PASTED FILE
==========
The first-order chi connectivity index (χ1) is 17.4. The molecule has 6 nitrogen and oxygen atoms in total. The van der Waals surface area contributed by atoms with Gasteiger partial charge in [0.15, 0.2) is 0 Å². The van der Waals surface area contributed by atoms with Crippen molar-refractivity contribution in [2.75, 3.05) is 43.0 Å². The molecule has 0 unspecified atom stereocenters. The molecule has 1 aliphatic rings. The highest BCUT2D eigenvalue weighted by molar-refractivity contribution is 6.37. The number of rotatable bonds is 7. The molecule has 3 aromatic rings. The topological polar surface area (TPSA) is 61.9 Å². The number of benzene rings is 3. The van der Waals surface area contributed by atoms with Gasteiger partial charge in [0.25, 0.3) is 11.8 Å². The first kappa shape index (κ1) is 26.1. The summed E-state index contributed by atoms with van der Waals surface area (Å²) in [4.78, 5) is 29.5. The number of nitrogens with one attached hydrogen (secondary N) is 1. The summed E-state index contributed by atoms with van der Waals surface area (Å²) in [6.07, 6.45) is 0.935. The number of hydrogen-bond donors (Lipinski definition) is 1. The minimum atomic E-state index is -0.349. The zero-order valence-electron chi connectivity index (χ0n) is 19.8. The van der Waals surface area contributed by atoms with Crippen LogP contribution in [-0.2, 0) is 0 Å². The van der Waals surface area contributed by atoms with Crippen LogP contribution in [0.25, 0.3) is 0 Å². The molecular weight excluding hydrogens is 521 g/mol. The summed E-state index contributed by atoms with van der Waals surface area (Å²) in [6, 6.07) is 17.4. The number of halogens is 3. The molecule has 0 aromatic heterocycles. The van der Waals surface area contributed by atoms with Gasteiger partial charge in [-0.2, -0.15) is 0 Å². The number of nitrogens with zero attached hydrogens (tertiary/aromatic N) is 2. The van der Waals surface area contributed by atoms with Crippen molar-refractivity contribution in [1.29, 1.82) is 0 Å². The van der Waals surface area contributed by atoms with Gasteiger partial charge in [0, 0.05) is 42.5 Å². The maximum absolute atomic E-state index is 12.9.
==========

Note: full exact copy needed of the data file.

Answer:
The first-order chi connectivity index (χ1) is 17.4. The molecule has 6 nitrogen and oxygen atoms in total. The van der Waals surface area contributed by atoms with Gasteiger partial charge in [0.15, 0.2) is 0 Å². The van der Waals surface area contributed by atoms with Crippen molar-refractivity contribution in [2.75, 3.05) is 43.0 Å². The molecule has 0 unspecified atom stereocenters. The molecule has 1 aliphatic rings. The highest BCUT2D eigenvalue weighted by molar-refractivity contribution is 6.37. The number of rotatable bonds is 7. The molecule has 3 aromatic rings. The topological polar surface area (TPSA) is 61.9 Å². The number of benzene rings is 3. The van der Waals surface area contributed by atoms with Gasteiger partial charge in [0.25, 0.3) is 11.8 Å². The first kappa shape index (κ1) is 26.1. The summed E-state index contributed by atoms with van der Waals surface area (Å²) in [4.78, 5) is 29.5. The number of nitrogens with one attached hydrogen (secondary N) is 1. The summed E-state index contributed by atoms with van der Waals surface area (Å²) in [6.07, 6.45) is 0.935. The number of hydrogen-bond donors (Lipinski definition) is 1. The minimum atomic E-state index is -0.349. The zero-order valence-electron chi connectivity index (χ0n) is 19.8. The van der Waals surface area contributed by atoms with Crippen LogP contribution in [-0.2, 0) is 0 Å². The van der Waals surface area contributed by atoms with Crippen LogP contribution in [0.25, 0.3) is 0 Å². The molecular weight excluding hydrogens is 521 g/mol. The summed E-state index contributed by atoms with van der Waals surface area (Å²) in [6, 6.07) is 17.4. The number of halogens is 3. The molecule has 0 aromatic heterocycles. The van der Waals surface area contributed by atoms with Gasteiger partial charge in [-0.2, -0.15) is 0 Å². The number of nitrogens with zero attached hydrogens (tertiary/aromatic N) is 2. The van der Waals surface area contributed by atoms with Crippen molar-refractivity contribution in [1.29, 1.82) is 0 Å². The van der Waals surface area contributed by atoms with Gasteiger partial charge in [0, 0.05) is 42.5 Å². The maximum absolute atomic E-state index is 12.9.